On December 27, 1992 a lone Iraqi MiG-25 Foxbat crossed into the no-fly zone and flown towards a flight of USAF F-15 Eagles before turning north and using its superior speed to outrun the pursuing Eagles. Later in the day, several Iraqi fighters dodged back and forth across the 32nd parallel, staying out of missile range of American fighters. However, an Iraqi MiG-25 crossed too far and was trapped inside the 32nd parallel by a flight of USAF F-16 Falcons of the 33d Tactical Fighter Squadron. After receiving clearance to fire, the lead plane piloted by Lt Col Gary North fired a missile which destroyed the Iraqi fighter. This was the first combat kill by an F-16 in USAF service, and the first combat kill using the AIM-120 AMRAAM missile.

On January 7, 1993, Iraq agreed to American, British and French demands to withdraw their surface-to-air missiles from below the 32nd parallel. However, they did not remove all of them and US President George H. W. Bush ordered US aircraft to bomb the remaining missile sites. On January 13, more than 100 American, British and French aircraft attacked Iraqi missile sites near Nasiriyahmarker, Samawahmarker, Najafmarker and Al-Amarahmarker. Around half the Iraqi sites south of the 32nd parallel were hit. On June 29, an American F-4G Phantom destroyed an Iraqi radar which had illuminated it, and a month later two US Navy EA-6B Prowlers fired AGM-88 missiles at more Iraqi radars.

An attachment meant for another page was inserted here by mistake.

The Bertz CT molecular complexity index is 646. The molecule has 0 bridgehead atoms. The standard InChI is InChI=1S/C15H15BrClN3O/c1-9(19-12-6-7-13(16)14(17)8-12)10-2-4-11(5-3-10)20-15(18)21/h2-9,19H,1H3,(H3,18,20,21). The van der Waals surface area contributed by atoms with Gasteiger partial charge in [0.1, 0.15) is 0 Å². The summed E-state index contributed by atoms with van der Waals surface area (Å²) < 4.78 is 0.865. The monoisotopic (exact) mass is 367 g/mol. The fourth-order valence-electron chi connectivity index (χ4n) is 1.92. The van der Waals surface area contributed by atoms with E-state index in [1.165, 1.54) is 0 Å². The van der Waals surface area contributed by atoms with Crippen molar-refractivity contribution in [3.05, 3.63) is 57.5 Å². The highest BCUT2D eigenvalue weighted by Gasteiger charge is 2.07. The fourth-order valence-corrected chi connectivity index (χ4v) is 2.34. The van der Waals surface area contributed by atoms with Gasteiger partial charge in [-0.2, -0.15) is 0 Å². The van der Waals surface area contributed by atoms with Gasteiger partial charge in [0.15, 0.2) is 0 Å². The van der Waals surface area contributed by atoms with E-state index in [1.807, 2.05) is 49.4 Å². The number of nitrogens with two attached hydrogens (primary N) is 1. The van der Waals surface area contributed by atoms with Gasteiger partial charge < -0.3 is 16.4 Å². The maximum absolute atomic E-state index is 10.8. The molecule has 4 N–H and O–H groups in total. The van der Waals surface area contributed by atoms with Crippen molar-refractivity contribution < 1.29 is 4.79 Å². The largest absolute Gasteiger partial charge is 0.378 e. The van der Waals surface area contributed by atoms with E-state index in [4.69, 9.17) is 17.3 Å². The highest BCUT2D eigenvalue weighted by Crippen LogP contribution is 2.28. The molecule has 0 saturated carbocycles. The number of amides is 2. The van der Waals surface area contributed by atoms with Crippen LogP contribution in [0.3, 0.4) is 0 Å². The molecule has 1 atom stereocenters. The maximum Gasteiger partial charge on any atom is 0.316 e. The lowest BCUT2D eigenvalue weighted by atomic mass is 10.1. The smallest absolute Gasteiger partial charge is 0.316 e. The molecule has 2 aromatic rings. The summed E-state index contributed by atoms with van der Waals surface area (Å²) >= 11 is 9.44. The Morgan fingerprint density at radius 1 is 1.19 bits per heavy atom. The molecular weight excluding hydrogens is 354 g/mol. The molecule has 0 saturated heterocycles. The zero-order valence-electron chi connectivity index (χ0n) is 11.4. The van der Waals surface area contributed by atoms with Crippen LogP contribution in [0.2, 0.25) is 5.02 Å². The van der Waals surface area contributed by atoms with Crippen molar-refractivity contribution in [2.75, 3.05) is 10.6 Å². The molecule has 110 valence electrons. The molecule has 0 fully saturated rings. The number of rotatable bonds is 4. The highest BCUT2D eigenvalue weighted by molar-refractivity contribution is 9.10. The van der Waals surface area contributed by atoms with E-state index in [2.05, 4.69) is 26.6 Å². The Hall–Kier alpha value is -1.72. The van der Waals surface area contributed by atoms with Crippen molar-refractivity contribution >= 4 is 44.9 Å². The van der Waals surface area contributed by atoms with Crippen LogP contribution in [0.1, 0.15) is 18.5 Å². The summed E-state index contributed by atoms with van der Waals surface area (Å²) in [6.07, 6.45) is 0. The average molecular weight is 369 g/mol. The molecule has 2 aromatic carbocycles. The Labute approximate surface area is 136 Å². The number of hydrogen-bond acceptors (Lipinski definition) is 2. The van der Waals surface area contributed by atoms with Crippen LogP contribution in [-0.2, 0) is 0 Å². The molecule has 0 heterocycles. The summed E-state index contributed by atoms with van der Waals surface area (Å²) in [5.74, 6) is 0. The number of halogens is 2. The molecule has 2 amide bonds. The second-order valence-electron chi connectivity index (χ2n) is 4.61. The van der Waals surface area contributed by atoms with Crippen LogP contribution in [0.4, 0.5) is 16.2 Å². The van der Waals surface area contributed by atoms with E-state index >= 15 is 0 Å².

The first nine months of 1994 were quiet, and the USAF began to withdraw forces from the region. In October, Saddam threatened to invade Kuwait unless UN sanctions were lifted, precipitating Operation Vigilant Warrior, the rushing of American troops to the Persian Gulf region. This served to increase Coalition resolve to enforce the no-fly zones and contain Iraqi aggression.